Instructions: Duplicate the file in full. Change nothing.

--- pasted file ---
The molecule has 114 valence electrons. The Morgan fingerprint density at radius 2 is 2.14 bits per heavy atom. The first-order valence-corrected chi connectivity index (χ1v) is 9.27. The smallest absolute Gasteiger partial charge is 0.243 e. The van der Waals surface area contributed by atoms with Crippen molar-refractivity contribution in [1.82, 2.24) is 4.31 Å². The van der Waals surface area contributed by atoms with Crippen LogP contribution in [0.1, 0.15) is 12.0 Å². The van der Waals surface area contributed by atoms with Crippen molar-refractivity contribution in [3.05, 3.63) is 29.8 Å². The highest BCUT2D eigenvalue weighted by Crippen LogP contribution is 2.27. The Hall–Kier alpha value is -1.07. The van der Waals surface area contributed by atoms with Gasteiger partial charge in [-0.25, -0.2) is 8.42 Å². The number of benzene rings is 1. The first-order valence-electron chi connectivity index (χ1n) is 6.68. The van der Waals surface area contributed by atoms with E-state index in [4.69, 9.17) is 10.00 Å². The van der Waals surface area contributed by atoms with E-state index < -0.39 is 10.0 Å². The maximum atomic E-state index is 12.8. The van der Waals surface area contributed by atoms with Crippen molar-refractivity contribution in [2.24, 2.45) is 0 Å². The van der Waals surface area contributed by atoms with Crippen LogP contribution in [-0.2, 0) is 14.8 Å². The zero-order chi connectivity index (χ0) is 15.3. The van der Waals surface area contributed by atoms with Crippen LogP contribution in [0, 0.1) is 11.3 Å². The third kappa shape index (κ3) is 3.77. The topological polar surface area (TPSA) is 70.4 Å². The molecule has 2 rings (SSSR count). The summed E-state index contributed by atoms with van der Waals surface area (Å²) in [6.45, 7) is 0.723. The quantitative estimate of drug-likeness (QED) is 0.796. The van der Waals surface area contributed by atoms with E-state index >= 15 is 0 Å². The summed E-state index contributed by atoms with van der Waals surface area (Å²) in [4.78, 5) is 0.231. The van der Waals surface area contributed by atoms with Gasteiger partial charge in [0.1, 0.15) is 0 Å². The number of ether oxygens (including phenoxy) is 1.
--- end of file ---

The molecule has 114 valence electrons. The Morgan fingerprint density at radius 2 is 2.14 bits per heavy atom. The first-order valence-corrected chi connectivity index (χ1v) is 9.27. The smallest absolute Gasteiger partial charge is 0.243 e. The van der Waals surface area contributed by atoms with Crippen molar-refractivity contribution in [1.82, 2.24) is 4.31 Å². The van der Waals surface area contributed by atoms with Crippen LogP contribution in [0.1, 0.15) is 12.0 Å². The van der Waals surface area contributed by atoms with Crippen molar-refractivity contribution in [3.05, 3.63) is 29.8 Å². The highest BCUT2D eigenvalue weighted by Crippen LogP contribution is 2.27. The Hall–Kier alpha value is -1.07. The van der Waals surface area contributed by atoms with Gasteiger partial charge in [-0.25, -0.2) is 8.42 Å². The number of benzene rings is 1. The first-order valence-electron chi connectivity index (χ1n) is 6.68. The van der Waals surface area contributed by atoms with E-state index in [4.69, 9.17) is 10.00 Å². The van der Waals surface area contributed by atoms with E-state index < -0.39 is 10.0 Å². The maximum atomic E-state index is 12.8. The van der Waals surface area contributed by atoms with Crippen molar-refractivity contribution in [2.24, 2.45) is 0 Å². The van der Waals surface area contributed by atoms with Crippen LogP contribution in [-0.2, 0) is 14.8 Å². The zero-order chi connectivity index (χ0) is 15.3. The van der Waals surface area contributed by atoms with Crippen LogP contribution in [0, 0.1) is 11.3 Å². The third kappa shape index (κ3) is 3.77. The topological polar surface area (TPSA) is 70.4 Å². The molecule has 2 rings (SSSR count). The summed E-state index contributed by atoms with van der Waals surface area (Å²) in [6.45, 7) is 0.723. The quantitative estimate of drug-likeness (QED) is 0.796. The van der Waals surface area contributed by atoms with E-state index >= 15 is 0 Å². The summed E-state index contributed by atoms with van der Waals surface area (Å²) in [4.78, 5) is 0.231. The van der Waals surface area contributed by atoms with Gasteiger partial charge in [0.1, 0.15) is 0 Å². The number of ether oxygens (including phenoxy) is 1.